Diplomatic Voices: BiH Through the Eyes of a New Yorker
 

Diplomatic Voices: BiH Through the Eyes of a New Yorker

Author: Esmera Kanalstein
Feb 01. 2017.
Culture & Art,   Who's who
Sarajevo, Bosnia and Herzegovina
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The office of Maureen Cormack, the U.S. Ambassador to BiH, has a direct view of the National Museum, an institution she holds close to her heart. She played a major role in reopening the Museum following more than two years of shuttered doors. It’s a feat she is enormously proud of. “We worked really hard with the government, with the museum staff, with partners, UNESCO, and I think it was September 15th of 2015 we got the museum opened again.”


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Maureen’s love for the arts is inherent. In her former life, she PR’d for the Chicago Symphony’s Ravinia Festival, the oldest music festival in the United States. “I am a fan of the symphony, the opera and the ballet,” which, in Sarajevo, she enjoys at the restored National Theater. She is quick to provide the historical context, illuminating her genuine admiration for the institution and its orchestra, the Sarajevo Symphony. “It is an orchestra that has a really profound commitment to music and a human commitment to what it does.”

On a less artistic note, one of the most amusing habits she has gotten to know since her arrival in January of 2015, is related to local eating habits. She noticed that during meals with her Bosnian colleagues they will always eat the meat and leave their vegetables whereas she will do the opposite. “Our joke is that in Bosnia, chicken is a vegetable.” Certainly some truth in that…

When asked to define Bosnian culture in four words, she picks historic, rich, complex and interwoven. As for the gift that she takes back home for friends and family that best exemplifies the culture, she goes for that old time favorite, the coffee set. “You get to explain not just the physical gift, but the whole culture of coffee throughout the history of BiH and people really appreciate that.” We do too, as BiH is certainly a very unique place. And Maureen will attest to this. “I just find it one of the more complex and interesting places I have ever lived,” which says a great deal coming from a world traveler.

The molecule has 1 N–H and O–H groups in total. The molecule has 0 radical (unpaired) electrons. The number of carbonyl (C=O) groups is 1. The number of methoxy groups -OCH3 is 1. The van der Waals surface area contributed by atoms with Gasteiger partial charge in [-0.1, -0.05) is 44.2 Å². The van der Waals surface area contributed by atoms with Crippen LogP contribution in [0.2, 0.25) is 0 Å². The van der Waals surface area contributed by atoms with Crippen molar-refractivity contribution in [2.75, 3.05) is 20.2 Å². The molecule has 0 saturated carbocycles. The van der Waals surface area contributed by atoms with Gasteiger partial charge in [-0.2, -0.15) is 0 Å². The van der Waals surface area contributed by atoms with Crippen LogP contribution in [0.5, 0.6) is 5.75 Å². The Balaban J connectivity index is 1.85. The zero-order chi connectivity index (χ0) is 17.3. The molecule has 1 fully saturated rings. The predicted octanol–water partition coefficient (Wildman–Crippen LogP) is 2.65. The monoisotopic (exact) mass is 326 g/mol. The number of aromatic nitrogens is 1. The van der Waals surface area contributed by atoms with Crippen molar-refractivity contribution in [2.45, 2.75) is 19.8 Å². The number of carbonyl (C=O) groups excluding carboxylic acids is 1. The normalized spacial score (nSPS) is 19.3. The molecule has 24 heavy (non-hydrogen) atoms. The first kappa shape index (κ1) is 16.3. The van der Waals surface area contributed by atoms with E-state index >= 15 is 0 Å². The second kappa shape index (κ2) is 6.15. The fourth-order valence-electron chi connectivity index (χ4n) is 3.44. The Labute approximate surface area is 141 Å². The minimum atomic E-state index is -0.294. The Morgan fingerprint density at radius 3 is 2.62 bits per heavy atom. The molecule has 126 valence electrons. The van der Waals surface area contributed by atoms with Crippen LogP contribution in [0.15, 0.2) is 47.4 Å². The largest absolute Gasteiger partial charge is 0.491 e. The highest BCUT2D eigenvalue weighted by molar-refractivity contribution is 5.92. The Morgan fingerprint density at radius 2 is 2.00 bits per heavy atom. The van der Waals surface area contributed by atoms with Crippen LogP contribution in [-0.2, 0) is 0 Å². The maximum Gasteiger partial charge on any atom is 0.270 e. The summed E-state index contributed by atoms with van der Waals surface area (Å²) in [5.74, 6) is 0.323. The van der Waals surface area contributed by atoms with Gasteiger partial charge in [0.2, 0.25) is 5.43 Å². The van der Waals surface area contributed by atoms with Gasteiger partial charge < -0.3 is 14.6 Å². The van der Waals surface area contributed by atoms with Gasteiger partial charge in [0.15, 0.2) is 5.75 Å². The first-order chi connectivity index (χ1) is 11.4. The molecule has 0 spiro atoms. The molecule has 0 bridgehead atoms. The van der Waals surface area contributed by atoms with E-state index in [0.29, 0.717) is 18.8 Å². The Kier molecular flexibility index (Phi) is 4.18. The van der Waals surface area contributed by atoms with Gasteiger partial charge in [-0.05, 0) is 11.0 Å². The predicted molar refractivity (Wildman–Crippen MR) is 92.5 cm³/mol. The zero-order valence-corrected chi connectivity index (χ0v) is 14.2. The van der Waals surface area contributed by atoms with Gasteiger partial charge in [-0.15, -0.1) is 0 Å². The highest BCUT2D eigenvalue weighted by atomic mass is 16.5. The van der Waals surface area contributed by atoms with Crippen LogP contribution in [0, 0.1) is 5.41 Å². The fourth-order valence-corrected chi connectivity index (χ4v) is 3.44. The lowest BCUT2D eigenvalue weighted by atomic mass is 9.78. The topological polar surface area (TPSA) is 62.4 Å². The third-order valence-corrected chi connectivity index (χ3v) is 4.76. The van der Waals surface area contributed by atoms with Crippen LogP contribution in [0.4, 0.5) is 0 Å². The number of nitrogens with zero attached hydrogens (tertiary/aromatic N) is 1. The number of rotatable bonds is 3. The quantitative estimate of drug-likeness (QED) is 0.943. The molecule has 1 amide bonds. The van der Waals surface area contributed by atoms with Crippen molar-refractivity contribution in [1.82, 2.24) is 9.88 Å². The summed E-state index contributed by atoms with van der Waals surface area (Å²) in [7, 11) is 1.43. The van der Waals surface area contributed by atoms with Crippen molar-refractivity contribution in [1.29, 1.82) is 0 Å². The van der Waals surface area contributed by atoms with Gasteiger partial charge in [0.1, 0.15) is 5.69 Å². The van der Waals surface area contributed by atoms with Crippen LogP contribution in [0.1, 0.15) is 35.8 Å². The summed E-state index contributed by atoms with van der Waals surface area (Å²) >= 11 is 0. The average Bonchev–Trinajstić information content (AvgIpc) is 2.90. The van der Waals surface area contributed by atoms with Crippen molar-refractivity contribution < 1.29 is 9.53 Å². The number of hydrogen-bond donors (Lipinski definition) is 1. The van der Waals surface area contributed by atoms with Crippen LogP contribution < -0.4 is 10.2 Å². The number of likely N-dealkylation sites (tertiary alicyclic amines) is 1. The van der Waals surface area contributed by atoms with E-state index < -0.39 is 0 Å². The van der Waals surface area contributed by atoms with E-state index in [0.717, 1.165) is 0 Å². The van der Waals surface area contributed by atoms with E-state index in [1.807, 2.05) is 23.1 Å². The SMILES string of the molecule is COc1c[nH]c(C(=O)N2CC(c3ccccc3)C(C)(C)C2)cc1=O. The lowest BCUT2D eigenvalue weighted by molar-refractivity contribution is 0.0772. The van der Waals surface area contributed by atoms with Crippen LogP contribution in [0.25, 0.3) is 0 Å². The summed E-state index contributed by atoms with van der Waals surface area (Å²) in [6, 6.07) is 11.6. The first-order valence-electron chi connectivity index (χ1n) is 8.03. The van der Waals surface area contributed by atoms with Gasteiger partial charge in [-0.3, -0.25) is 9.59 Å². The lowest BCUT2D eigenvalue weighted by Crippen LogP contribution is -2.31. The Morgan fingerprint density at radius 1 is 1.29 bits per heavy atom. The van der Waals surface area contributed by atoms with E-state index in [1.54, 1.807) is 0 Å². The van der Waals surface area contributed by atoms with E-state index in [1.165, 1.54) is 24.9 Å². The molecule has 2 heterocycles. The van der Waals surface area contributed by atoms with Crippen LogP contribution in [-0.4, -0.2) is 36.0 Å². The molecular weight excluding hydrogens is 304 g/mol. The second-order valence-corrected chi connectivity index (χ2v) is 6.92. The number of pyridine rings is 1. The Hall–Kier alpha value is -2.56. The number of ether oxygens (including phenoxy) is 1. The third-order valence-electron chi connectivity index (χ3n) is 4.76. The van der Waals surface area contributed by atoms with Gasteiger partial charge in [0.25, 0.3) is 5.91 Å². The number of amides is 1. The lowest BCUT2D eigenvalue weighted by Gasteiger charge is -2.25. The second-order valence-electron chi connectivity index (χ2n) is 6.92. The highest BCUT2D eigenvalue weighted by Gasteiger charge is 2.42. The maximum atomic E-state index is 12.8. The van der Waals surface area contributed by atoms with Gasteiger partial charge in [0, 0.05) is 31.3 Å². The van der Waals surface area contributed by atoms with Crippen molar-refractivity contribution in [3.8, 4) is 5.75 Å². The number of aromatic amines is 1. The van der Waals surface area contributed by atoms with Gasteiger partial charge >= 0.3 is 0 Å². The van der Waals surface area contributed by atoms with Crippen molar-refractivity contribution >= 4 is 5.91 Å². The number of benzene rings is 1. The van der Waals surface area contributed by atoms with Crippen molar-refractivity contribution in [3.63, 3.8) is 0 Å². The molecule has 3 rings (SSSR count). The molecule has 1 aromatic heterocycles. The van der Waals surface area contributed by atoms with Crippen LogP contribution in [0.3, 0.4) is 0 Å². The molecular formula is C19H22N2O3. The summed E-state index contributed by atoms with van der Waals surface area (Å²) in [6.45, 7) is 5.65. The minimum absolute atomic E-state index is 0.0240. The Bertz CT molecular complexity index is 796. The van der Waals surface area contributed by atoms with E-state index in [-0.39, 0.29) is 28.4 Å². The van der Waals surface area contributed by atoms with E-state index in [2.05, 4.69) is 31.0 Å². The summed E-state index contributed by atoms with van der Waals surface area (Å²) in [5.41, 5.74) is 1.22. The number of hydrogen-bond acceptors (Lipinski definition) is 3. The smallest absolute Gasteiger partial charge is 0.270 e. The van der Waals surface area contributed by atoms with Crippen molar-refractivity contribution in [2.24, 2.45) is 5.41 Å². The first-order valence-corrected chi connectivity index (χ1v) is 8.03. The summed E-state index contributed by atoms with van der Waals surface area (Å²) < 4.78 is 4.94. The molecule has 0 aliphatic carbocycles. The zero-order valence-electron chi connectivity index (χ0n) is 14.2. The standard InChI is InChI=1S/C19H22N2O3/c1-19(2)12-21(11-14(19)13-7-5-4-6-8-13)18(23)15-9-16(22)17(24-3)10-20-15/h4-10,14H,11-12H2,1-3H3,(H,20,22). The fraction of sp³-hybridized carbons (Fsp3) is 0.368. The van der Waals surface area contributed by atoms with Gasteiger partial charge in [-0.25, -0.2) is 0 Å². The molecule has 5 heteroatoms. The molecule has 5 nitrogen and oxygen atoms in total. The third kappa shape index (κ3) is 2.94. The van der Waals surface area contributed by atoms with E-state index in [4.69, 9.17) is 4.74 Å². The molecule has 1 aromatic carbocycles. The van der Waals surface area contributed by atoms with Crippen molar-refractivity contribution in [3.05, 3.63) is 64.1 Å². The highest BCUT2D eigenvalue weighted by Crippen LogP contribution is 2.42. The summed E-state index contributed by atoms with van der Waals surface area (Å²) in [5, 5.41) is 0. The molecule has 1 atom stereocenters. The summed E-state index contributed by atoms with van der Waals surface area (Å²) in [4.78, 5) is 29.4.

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She is very thoughtful about picking her top 3 places to visit in BiH. “Well, I think it depends what people are coming for,” she observes diplomatically, and goes on to recommend three major cities - Sarajevo, Mostar and Banja Luka - for those seeking more of an urban cultural experience. For nature lovers, on the other hand, she recommends Sutjeska National Park and Una National Park. She shares a stunning piece of info on Sutjeska National Park: it is home to one of the few remaining primordial forests in Europe. Absolutely impressive!

Ambassador Maureen’s bucket list of things to do in the country looks something like this:

  • Rafting on both the Neretva and Una Rivers
  • Visit Kozara National Park (I should join her, never been there either)
  • The Mediterranean Film Festival (the one in Herzegovina, not Cannes)
  • The Mostar Rock and Blues Festival
  • Jazz in the Forest in Zelenkovac, close to the town of Mrkonjić Grad

 

She is definitely a fan of festivals, as she has attended the Neum Animated Film Fest for two consecutive years. “It’s fantastic. It’s outdoors, right beside the Adriatic Sea, with these really interesting animated films. Some of them are funny, some really emotional, a lot of pathos, very artistic.” Evidently, a PR master.

And a final piece of advice from the New Yorker who has travelled extensively throughout  BiH, “Just jump in! Enjoy the foods, enjoy the drinks. People are extremely hospitable, they welcome visitors, they welcome tourists, and will make the effort to make your stay memorable.”


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